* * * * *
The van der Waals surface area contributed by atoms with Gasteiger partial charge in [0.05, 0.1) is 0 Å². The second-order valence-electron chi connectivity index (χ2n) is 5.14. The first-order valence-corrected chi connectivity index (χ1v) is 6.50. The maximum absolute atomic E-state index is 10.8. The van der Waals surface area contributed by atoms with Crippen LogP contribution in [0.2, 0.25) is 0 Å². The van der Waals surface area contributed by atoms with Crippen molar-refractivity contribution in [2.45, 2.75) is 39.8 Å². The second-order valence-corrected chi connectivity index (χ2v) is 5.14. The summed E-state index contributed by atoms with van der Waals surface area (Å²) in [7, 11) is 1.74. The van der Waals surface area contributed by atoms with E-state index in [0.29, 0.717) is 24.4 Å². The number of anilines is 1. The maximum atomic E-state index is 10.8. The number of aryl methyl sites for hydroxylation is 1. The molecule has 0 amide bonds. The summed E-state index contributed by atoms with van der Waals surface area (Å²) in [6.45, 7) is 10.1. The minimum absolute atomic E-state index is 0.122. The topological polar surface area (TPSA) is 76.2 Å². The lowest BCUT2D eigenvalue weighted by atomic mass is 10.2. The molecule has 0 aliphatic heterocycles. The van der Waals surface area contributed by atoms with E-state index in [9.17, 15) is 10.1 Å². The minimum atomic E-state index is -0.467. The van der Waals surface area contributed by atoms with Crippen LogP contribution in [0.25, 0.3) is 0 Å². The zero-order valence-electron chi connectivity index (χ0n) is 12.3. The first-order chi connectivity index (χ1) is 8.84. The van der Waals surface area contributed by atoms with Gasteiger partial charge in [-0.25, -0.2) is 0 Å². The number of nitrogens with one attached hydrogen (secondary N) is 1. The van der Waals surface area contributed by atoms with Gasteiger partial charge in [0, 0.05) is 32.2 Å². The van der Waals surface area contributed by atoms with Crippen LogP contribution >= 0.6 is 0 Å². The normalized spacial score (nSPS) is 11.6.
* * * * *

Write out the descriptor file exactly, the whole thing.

The van der Waals surface area contributed by atoms with Gasteiger partial charge in [0.05, 0.1) is 0 Å². The second-order valence-electron chi connectivity index (χ2n) is 5.14. The first-order valence-corrected chi connectivity index (χ1v) is 6.50. The maximum absolute atomic E-state index is 10.8. The van der Waals surface area contributed by atoms with Crippen LogP contribution in [0.2, 0.25) is 0 Å². The van der Waals surface area contributed by atoms with Crippen molar-refractivity contribution in [2.45, 2.75) is 39.8 Å². The second-order valence-corrected chi connectivity index (χ2v) is 5.14. The summed E-state index contributed by atoms with van der Waals surface area (Å²) in [7, 11) is 1.74. The van der Waals surface area contributed by atoms with E-state index in [0.29, 0.717) is 24.4 Å². The number of anilines is 1. The maximum atomic E-state index is 10.8. The number of aryl methyl sites for hydroxylation is 1. The molecule has 0 amide bonds. The summed E-state index contributed by atoms with van der Waals surface area (Å²) in [6.45, 7) is 10.1. The minimum absolute atomic E-state index is 0.122. The topological polar surface area (TPSA) is 76.2 Å². The lowest BCUT2D eigenvalue weighted by atomic mass is 10.2. The molecule has 0 aliphatic heterocycles. The van der Waals surface area contributed by atoms with E-state index in [9.17, 15) is 10.1 Å². The minimum atomic E-state index is -0.467. The van der Waals surface area contributed by atoms with Crippen LogP contribution in [0.25, 0.3) is 0 Å². The zero-order valence-electron chi connectivity index (χ0n) is 12.3. The first-order chi connectivity index (χ1) is 8.84. The van der Waals surface area contributed by atoms with Gasteiger partial charge in [-0.25, -0.2) is 0 Å². The number of nitrogens with one attached hydrogen (secondary N) is 1. The van der Waals surface area contributed by atoms with Gasteiger partial charge in [0, 0.05) is 32.2 Å². The van der Waals surface area contributed by atoms with Crippen LogP contribution >= 0.6 is 0 Å². The normalized spacial score (nSPS) is 11.6.